Just how far out politically is the Roman Catholic hierarchy these days?
Pretty far out, I’m sorry to say. In fact, it has come to this: Several prominent prelates have lauded William Donohue, the belligerent head of the Catholic League for Religious and Civil Rights and author of a new book.
Cardinal Timothy M. Dolan of New York City, Cardinal Edwin O’Brien formerly of Baltimore, Cardinal Donald Wuerl of Washington, D.C., and Archbishop Charles J. Chaput of Philadelphia are all quoted praising Donohue and his tome Why Catholicism Matters in the latest Catholic League newsletter.
Now, I’ll admit I haven’t read Donohue’s book, but I’ve had run-ins with the man over the years on Fox News and am familiar with his modus operandi. He blusters a good bit and basically attempts to roll over his opponents though intimidation.
Donohue, whose vision of Catholicism comes from about the 14th century (although that’s probably unfair to the 14th century), has perfected the art of the smear. In his world, anyone who disagrees with any policy objective of the Catholic hierarchy is obviously an anti-Catholic bigot. (Of course, this would include the majority of American Catholics, who are famous for breaking with the bishops on issues like divorce, birth control and abortion.)
Like most religious zealots, Donohue believes that his myopic vision of the One True Faith should govern other people’s lives. He’s constantly complaining about art exhibits in public museums that he believes offend Catholicism and once even hectored the National Portrait Gallery in Washington until it removed a video clip Donohue didn’t like.
Donohue doesn’t hesitate to put his bigotry and extremism front and center. In 2004, he appeared on an MSNBC program to praise Mel Gibson’s movie “The Passion of the Christ,” and in the process warned Americans about those pesky West Coast Jews.
Blathered Donohue, “Who really cares what Hollywood thinks? All these hacks come out there. Hollywood is controlled by secular Jews who hate Christianity in general and Catholicism in particular. It‘s not a secret, OK? And I‘m not afraid to say it.”
Gee, Bill, maybe you should have been afraid to say it because it makes you sound like a crank and an anti-Semite.
And the hits just kept coming! A moment later Donohue added this gem: “Hollywood likes anal sex. They like to see the public square without Nativity scenes. I like families. I like children. They like abortions. I believe in traditional values and restraint. They believe in libertinism. We have nothing in common. But you know what? The culture war has been ongoing for a long time. Their side has lost. You have got secular Jews. You have got embittered ex-Catholics, including a lot of ex-Catholic priests who hate the Catholic Church, wacko Protestants in the same group, and these people are in the margins…. Mel Gibson represents the mainstream of America.”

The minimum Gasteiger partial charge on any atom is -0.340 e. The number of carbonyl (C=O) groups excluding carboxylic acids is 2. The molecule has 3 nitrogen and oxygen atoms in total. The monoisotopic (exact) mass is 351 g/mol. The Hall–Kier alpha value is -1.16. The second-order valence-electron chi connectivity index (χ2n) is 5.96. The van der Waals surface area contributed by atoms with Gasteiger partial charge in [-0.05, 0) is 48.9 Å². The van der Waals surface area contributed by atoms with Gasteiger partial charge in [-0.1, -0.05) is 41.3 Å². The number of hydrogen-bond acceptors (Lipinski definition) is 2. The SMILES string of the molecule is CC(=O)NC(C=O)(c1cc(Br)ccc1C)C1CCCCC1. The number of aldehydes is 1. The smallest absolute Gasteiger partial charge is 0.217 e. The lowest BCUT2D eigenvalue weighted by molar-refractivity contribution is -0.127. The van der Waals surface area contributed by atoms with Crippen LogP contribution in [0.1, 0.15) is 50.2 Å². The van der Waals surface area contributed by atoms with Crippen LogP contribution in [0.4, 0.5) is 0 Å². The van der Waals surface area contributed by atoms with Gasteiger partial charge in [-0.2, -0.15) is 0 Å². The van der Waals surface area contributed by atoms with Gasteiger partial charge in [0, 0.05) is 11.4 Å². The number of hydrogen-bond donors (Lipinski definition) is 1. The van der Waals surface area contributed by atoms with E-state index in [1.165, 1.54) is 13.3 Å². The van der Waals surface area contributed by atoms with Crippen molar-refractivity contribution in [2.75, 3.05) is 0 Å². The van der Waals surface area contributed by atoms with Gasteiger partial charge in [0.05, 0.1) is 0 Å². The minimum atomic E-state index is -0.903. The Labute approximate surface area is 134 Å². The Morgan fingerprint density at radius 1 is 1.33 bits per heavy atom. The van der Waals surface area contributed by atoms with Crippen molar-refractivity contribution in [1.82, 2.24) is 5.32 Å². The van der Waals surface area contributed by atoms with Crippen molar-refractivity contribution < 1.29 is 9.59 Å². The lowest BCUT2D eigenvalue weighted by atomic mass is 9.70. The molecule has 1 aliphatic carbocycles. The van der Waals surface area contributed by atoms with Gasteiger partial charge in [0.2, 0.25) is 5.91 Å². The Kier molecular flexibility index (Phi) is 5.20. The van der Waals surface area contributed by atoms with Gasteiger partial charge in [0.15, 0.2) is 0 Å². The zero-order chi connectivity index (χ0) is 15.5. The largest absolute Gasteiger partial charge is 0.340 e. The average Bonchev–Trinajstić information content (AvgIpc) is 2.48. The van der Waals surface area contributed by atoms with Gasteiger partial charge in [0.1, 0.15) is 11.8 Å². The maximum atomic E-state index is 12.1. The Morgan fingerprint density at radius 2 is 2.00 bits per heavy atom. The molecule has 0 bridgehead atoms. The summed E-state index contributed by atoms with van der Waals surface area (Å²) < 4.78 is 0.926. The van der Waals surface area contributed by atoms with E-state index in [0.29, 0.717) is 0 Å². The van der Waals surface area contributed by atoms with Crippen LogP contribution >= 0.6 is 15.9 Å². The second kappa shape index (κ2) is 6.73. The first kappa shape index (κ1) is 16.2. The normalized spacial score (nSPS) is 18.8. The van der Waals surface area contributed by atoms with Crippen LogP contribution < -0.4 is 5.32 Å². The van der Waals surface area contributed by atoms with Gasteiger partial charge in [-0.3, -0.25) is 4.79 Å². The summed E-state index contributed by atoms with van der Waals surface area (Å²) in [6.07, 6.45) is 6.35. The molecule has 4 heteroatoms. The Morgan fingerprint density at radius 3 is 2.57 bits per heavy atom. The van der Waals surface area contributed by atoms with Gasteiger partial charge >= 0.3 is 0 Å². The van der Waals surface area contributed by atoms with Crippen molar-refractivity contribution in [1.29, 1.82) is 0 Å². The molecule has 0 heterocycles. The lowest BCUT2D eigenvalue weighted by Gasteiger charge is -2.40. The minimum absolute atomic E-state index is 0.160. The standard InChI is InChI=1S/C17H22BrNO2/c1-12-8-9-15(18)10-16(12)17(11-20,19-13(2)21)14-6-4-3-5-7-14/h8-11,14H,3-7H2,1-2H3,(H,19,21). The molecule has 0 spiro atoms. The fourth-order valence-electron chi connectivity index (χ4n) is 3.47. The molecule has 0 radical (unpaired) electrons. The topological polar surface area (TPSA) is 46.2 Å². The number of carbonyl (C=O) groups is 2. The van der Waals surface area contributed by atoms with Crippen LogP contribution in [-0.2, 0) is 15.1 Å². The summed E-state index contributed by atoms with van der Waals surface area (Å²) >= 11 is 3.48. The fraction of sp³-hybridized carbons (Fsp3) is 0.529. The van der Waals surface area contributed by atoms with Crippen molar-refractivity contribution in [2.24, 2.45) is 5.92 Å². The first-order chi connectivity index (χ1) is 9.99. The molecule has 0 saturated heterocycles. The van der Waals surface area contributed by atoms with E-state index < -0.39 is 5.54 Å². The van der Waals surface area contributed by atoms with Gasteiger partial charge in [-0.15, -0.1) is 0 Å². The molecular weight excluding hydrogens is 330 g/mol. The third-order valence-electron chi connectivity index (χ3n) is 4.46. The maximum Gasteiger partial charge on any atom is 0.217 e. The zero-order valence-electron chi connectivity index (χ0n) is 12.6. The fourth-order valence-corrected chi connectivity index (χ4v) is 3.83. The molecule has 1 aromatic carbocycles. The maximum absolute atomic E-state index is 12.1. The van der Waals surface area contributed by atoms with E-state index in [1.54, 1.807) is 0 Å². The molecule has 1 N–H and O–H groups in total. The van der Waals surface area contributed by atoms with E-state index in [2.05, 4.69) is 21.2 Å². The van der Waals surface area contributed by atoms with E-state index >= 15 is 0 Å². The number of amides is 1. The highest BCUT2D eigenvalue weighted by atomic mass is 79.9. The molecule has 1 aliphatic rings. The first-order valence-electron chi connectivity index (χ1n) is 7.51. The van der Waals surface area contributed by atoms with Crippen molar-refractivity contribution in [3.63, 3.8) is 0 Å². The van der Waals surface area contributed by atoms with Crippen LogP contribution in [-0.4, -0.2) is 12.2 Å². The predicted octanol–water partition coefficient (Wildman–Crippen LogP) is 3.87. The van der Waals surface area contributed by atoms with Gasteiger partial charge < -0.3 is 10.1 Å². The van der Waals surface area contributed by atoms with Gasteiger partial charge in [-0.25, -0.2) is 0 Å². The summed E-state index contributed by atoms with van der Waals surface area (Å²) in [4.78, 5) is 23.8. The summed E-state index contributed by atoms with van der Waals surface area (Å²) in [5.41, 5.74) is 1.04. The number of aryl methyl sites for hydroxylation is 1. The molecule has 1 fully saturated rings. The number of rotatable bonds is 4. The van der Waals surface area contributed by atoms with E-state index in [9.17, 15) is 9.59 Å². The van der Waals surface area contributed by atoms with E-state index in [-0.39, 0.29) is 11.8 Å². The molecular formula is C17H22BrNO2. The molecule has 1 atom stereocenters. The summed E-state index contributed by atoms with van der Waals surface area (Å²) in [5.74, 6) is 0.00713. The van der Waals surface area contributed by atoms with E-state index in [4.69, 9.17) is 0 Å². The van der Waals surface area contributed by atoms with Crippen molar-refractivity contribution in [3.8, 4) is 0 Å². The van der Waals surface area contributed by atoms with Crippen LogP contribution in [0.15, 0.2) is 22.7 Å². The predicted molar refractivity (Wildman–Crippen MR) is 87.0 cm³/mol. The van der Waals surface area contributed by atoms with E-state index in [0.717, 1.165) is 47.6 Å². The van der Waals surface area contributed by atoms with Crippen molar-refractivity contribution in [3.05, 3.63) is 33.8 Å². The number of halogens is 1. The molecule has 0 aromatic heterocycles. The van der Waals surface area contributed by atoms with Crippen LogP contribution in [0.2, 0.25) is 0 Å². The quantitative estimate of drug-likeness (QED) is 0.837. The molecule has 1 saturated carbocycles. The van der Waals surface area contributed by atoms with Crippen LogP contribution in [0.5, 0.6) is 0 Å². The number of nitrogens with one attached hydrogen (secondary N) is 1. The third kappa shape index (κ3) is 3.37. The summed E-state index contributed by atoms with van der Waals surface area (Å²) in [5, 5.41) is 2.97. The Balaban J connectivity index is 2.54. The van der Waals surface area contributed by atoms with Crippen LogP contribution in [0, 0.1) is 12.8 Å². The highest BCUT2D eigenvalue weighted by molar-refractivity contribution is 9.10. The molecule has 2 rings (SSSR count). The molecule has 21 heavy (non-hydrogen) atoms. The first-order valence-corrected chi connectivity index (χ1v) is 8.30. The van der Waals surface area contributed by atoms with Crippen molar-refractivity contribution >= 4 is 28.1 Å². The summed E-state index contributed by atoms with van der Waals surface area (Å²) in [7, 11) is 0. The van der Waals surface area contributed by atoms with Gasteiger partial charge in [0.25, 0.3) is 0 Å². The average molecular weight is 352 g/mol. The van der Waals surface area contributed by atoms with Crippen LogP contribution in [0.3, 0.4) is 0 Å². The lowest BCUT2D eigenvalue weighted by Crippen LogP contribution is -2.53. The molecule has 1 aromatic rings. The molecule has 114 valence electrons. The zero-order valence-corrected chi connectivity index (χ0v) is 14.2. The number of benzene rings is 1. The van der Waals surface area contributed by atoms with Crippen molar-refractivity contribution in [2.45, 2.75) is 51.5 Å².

In light of Gibson’s subsequent antics, it looks like Donohue backed the wrong horse. If the drunken, frequently anti-Semitics ravings of Gibson represent “the mainstream of America,” then heaven help us all.
Why are top bishops venerating this loon? There may be an old-fashioned quid pro quo here. The bishops may feel they owe Donohue one. After all, he has been a dogged hierarchical apologist during the pedophilia scandal.
According to Blustering Bill, gay priests – not a clerical culture of collusion and cover-up – are to blame. (When it comes to gays, Bill’s not exactly a fan. In one notorious column, he likened gay people to descendants of the Marquis de Sade who celebrate a “death-style” and seek to “pervert society by acting out their own perversions.”)
Donohue has also relentlessly attacked media outlets that have reported on the pedophilia scandal – a classic case of trying to kill the messenger.
In his blurb for the book, Cardinal Wuerl calls Donohue “a preeminent voice defending the Church.” That’s part of the problem. A festering and bitter man who often employs anti-Semitism and gay bashing and who has all the rhetorical skills of a foghorn should not be the preeminent voice of any institution that seeks to be taken seriously.
The bishops are free to anoint Donohue their hero, but I suspect most Americans – including the majority of Catholics – would rather they show him the door.